But I did get away to research copper. Mindy suggested a trip to Prescott, which I jumped on after learning it was the original state capital. She expected me to do a lot more there than I did. I went to two museums, only paying entrance to one, because the second had nothing on display. They sent me to their archives, where I got the email of a fellow who promises to send me information on the two bells in his collection. At the Smoki Museum I found another bell and an interesting beveled point, called metal and quite possibly historic—it appears cast. But it’s of a pretty pre-contact design. I also checked out four antique stores but came up empty there.
I also found a basic character flaw in the car Mindy gave me to drive—it doesn’t like being locked. I spent ten minutes in the parking lot at Trader Joe’s trying to get the panic button turned off. A gal comes over offering to help and I yelp, “It’s not my car!” At seeing her expression, I quickly added, “It’s my sister’s, she’s letting me use it.” I’m not used to gas guzzlers like this, but I’m pretty sure my car wouldn’t like these mountains. So there’s always a trade-off.
Back in time for a late supper so my other sister and her family could join us for dinner, and when it came time to lock their cage I ran out there – and couldn’t find them! “Mindy, they’re missing!” She had to come out and show me the little cubby hole they like to crawl into for the night.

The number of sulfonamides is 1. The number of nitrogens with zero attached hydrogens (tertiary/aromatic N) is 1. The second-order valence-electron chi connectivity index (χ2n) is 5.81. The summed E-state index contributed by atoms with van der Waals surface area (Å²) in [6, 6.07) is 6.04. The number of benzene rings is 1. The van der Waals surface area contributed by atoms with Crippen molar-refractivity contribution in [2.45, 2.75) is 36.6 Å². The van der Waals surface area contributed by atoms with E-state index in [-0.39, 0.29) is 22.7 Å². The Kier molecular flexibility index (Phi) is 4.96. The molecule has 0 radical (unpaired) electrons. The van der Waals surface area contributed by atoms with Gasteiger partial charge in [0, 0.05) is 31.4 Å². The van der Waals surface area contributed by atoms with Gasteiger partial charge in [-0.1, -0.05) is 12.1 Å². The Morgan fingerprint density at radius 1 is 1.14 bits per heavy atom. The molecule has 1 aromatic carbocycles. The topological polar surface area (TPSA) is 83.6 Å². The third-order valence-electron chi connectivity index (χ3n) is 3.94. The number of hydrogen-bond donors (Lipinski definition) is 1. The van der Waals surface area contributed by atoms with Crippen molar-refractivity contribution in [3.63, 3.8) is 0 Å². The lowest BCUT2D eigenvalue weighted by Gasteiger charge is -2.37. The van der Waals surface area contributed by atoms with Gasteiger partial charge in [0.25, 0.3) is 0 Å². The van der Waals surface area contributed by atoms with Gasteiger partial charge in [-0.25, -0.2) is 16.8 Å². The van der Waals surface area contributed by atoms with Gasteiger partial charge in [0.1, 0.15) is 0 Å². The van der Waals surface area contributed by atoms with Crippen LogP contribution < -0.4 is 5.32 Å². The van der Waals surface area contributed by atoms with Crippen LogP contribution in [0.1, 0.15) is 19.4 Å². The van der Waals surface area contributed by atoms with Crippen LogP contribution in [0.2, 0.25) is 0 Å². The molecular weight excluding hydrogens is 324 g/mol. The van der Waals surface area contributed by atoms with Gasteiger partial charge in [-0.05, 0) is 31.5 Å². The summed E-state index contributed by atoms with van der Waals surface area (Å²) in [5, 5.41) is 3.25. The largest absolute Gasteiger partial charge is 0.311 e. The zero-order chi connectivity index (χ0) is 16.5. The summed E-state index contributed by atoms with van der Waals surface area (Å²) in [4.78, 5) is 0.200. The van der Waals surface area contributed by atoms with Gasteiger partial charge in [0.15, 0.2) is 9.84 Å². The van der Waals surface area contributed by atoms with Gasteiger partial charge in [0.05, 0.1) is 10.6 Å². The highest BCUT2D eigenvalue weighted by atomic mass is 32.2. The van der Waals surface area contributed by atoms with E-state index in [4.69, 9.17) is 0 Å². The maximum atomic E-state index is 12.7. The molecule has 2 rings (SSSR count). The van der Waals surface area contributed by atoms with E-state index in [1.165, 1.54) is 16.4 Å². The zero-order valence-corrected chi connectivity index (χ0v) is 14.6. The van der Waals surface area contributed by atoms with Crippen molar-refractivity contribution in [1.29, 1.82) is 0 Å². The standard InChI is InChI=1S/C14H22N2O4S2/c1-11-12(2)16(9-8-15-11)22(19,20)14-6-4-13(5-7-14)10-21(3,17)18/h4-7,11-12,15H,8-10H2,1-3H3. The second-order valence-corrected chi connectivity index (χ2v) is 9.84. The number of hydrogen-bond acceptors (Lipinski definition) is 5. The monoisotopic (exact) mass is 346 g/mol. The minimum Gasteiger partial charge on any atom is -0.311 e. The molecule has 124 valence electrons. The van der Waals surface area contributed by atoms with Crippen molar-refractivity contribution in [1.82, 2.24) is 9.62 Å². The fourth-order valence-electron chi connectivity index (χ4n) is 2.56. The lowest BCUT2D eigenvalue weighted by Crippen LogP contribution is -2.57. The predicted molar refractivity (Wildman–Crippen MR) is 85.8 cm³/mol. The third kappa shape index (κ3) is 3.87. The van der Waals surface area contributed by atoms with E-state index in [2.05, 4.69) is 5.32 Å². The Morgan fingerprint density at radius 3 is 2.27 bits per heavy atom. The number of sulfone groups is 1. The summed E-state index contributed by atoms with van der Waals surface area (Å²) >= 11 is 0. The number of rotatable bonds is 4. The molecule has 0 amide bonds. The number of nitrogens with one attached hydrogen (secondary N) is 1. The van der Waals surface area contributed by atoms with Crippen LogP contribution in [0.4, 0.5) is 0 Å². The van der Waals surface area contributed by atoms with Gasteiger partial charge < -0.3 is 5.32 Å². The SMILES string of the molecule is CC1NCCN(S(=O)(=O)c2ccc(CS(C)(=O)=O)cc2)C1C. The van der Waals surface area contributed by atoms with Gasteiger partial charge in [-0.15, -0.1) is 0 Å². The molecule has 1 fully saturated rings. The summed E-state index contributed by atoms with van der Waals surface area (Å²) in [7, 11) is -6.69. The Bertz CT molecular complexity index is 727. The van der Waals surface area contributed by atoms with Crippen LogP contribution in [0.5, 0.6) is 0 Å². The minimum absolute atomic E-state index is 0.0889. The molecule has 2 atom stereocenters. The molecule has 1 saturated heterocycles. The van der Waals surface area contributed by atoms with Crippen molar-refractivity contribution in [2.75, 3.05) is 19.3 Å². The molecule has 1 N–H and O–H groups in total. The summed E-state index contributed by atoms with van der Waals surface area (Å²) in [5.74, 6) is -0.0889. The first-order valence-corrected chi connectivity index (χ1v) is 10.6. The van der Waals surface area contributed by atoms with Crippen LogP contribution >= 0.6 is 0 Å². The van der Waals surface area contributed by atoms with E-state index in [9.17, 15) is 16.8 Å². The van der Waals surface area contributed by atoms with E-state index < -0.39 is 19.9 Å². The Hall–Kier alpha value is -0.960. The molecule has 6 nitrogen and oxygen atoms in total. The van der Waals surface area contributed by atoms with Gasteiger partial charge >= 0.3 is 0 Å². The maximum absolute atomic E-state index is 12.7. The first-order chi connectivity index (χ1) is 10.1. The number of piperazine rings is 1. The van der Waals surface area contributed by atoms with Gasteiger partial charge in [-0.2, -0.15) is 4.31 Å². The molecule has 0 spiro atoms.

Photos are of all three chickens and at the table playing cards.
After a lovely morning of work and then treated to a great lunch at a place with a name I can’t remember but is similar to our Noodles (sans wine), Mindy ran to pick up her daughter in Phoenix, leaving me alone for the first time with chickens. I still hadn’t gotten the chance to let them out of the coop – “fly the coop” I believe is the expression – but I was pretty much in charge of their food and water for the day.
Well, I got uncomfortable with the level of demands they were making for treats, so I thought I would try something. I brought out their corn feed into the shaded yard – Mindy says always feed them in the shade – and the result was tremendous. They started eating like crazy! Well, first I told them they needed to go in the pen if they wanted corn, and as long as I was in there with them, they’d eat. But if I were on the other side they thought they were going to be locked in and came running out. And leaving that feed unguarded almost meant the bunnies and birds were getting it. So I brought their corn to the place where we were giving them treats, and sure enough, they started eating it right up. I also brought out a little dish of fresh water to put next to it and they dove into that as well.
But I was told not to do that, because they didn’t want them to get used to eating there, and the corn was their morning and night food only. I just didn’t feel the solution was giving them treats all day. So tomorrow, I’ll try something else. Man, this chicken tending is hard work!